It cannot be denied that, in unprecedented numbers, Christians are leaving the faith. From well-known pastors and worship leaders, to Bible college professors and Christian rockers, we are experiencing a wave of apostasy. Are there specific reasons for this?
In Matthew 24:12, Jesus said that because iniquity would abound, the love of many would wax cold. Paul also spoke about a time of increased rebellion and apostasy (see 2 Thessalonians 2:3). Is this the time of which they spoke?
Personally, I do not believe we have reached that specific point in history. But I do believe that the words of Jesus still apply. This is a time when sinful temptations and worldly distractions are more available than at any point in human history. Little wonder that so many are losing their faith.
But that is only one reason for the increased defection that we are witnessing.
Another is mistrust in the Church, both in Church leadership and in the institution of the Church itself. It seems that whichever way we turn there is another scandal, some involving individuals and others involving movements or denominations.
On the Protestant side, one day it’s a beloved apologist accused of rape, and the next day it’s the president of a Christian university caught in a sex scandal. One day it’s a celebrity pastor accused of sexual abuse; then it’s that pastor’s related network of churches found alongside the allegations. On the Catholic side, one devastating report from France, with research dating back to the 1950s, documented 330,000 cases of ministry-related sex abuse. How many millions did this affect?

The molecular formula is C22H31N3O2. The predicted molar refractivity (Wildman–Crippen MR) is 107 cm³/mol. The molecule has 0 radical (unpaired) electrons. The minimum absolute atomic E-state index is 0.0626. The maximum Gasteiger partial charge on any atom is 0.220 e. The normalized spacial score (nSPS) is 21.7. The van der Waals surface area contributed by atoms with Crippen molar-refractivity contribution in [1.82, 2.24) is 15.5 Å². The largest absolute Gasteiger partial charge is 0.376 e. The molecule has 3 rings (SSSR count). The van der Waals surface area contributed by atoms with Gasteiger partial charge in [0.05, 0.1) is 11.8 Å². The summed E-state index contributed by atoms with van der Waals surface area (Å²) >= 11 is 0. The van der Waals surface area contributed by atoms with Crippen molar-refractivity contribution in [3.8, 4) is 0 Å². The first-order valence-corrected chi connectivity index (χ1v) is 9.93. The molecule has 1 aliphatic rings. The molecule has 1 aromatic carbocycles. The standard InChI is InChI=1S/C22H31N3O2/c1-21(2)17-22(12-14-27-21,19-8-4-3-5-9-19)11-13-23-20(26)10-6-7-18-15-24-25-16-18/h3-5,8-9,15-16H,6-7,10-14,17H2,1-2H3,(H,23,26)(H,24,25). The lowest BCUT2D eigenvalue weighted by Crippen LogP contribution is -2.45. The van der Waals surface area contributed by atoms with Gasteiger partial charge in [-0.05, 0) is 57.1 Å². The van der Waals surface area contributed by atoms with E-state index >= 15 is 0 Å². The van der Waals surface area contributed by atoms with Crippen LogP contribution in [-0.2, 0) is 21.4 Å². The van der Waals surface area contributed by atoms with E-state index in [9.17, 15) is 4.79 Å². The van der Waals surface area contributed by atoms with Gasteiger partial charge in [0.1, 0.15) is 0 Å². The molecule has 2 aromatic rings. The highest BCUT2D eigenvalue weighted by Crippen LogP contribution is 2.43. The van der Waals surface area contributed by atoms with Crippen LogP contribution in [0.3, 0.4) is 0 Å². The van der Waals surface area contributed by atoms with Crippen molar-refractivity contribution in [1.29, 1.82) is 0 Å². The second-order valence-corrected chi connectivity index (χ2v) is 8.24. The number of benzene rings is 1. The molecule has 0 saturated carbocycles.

“If that’s Christianity,” many think to themselves (or, perhaps say out loud), “then I want nothing to do with it.”
To be clear, I do not write this to pour salt into the wounds of those who have sinned and fallen. The old saying, “There but for the grace of God, go I” has never been truer.
But we cannot deny reality. Our reputation as followers of Jesus has been stained.
We also live in a generation in which atheistic attacks on the Bible—in the past encountered by adult readers or college and university students—have trickled down to teens and pre-teens in the form of pithy memes and quotes. These kids may never have read a book by Richard Dawkins or Christopher Hitchens. They may never have heard of Bart Ehrman. Yet it is his books which have become bestsellers, while the responses to his writings have had a more limited audience. The atheistic challenges to the existence of God (written by men like Dawkins and Hitchens) and the agnostic challenges to the truth of the Scriptures (written by men like Ehrman) have trickled down to the masses, including the younger generation.
In the case of the writings of Prof. Ehrman, nothing that he has written against the trustworthiness of the New Testament is new to biblical scholars. And those of us who teach at the college or seminary level are quite familiar with solid refutes to Ehrman’s questions. The good, Christian responses are still largely unknown to those same masses.
But young people who are not yet prepared to process some of these arguments have learned to repeat them and believe them. To them, the Bible is a Bronze Age book, and the God of the Bible is a mean-spirited, spiteful, even genocidal deity. They believe they can’t trust the Bible. Is it any surprise that Gen Z identifies as atheists at twice the rate of other Americans?